A preliminary magnitude 6.4 earthquake rocked Northern California early Tuesday morning, the strongest earthquake the area has seen in years.
It was not immediately known if anyone was injured, but officials reported “widespread damages” to infrastructure around Humboldt County, which is more than 250 miles north of San Francisco.
The U.S. Geological Survey said the quake struck at 2:34 a.m. PT in Pacific Ocean waters about 7.5 miles west of Ferndale at a depth of just over 16 miles. The city is about 19 miles south of Eureka, near the California and Oregon state line.
As of early Tuesday morning, the National Weather Service’s tsunami warning system reported there was no tsunami threat associated with the quake.
“Be prepared for aftershocks,” the Humboldt County Office of Emergency Services tweeted just after 6:30 a.m. PT. “Check gas and water lines for damages or leaks. Exercise caution if traveling.”
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‘Widespread damages to roads and homes’
The Humboldt County Sheriff’s Office announced reports of damage to homes and roads throughout the county, which has a population of about 136,000 people.
As of just after 6 a.m. PT Pacific Gas & Electric Co. reported tens of thousands of customers without power in the area. In Humboldt County alone, where Ferndale is located, more than 71,000 people were in the dark.
A photo posted online by the California Department of Transportation showed State Route 211 in Humboldt County buckled from the quake.
Residents also shared photos of damage sustained to homes.
“Our home is a 140-year-old Victorian,” Ferndale resident Caroline Titus posted on Twitter. “The north/south shaking is very evident in what fell. This was our coffee station. Sorry for dark video. Power still out.”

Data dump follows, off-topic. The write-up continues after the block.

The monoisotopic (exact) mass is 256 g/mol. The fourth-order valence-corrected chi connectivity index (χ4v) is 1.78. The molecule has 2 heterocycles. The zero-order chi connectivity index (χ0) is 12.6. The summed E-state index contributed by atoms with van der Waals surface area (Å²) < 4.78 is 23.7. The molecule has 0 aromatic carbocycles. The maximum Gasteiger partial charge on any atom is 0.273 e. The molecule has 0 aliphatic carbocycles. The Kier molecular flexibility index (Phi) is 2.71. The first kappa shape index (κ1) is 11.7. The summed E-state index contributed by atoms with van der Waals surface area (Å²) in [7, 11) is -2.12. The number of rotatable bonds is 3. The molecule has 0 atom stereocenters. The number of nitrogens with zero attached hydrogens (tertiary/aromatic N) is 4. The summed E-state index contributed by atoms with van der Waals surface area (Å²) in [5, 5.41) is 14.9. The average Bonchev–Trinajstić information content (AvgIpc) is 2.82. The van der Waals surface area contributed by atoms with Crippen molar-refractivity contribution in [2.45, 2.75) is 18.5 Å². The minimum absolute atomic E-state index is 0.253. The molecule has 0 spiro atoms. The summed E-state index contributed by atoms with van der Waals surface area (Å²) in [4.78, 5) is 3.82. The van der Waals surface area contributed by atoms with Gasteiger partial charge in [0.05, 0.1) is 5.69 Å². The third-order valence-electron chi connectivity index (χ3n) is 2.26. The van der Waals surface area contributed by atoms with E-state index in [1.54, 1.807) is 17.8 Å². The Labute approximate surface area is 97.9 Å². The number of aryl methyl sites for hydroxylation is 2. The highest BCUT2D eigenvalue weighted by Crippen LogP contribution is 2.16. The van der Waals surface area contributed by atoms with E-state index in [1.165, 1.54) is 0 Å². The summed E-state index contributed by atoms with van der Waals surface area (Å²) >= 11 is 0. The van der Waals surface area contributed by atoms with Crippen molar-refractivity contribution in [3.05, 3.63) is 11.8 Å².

Earthquake among strongest in recent memory
Tuesday’s 6.4 magnitude earthquake could be the most significant to hit California since July 2019, when a 7.1 magnitude quake hit the Ridgecrest area in Southern California, according to the state Department of Conservation. A 6.5 magnitude quake was recorded about 100 miles offshore near Ferndale in 2016.
The earthquake came just days after a small magnitude 3.6 earthquake struck the San Francisco Bay Area, waking up thousands of people at 3:39 a.m. Saturday and causing minor damage.
That earthquake was centered in El Cerrito, about a 16-mile drive to downtown San Francisco.
It also comes on the heels of a magnitude5.1 earthquake rattling the San Francisco Bay Area in late October. No one was injured in the natural disaster. The quake happened on the Calaveras Fault, one of eight major faults in the Bay Area and a branch of the San Andreas Fault line.
Tuesday’s early morning quake was the largest the area had experienced in years, according to USGS data. The last notable quake was a6.2 magnitude earthquake that struck offshore in the Cape Mendocino area of Northern California in December 2021.
That earthquake was centered off the coast about 210 miles northwest of San Francisco, just off a tiny town called Petrolia that’s home to fewer than 1,000 people.
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This is a developing story.
Contributing: Associated Press
Natalie Neysa Alund covers trending news for USA TODAY. Reach her at firstname.lastname@example.org and follow her on Twitter @nataliealund.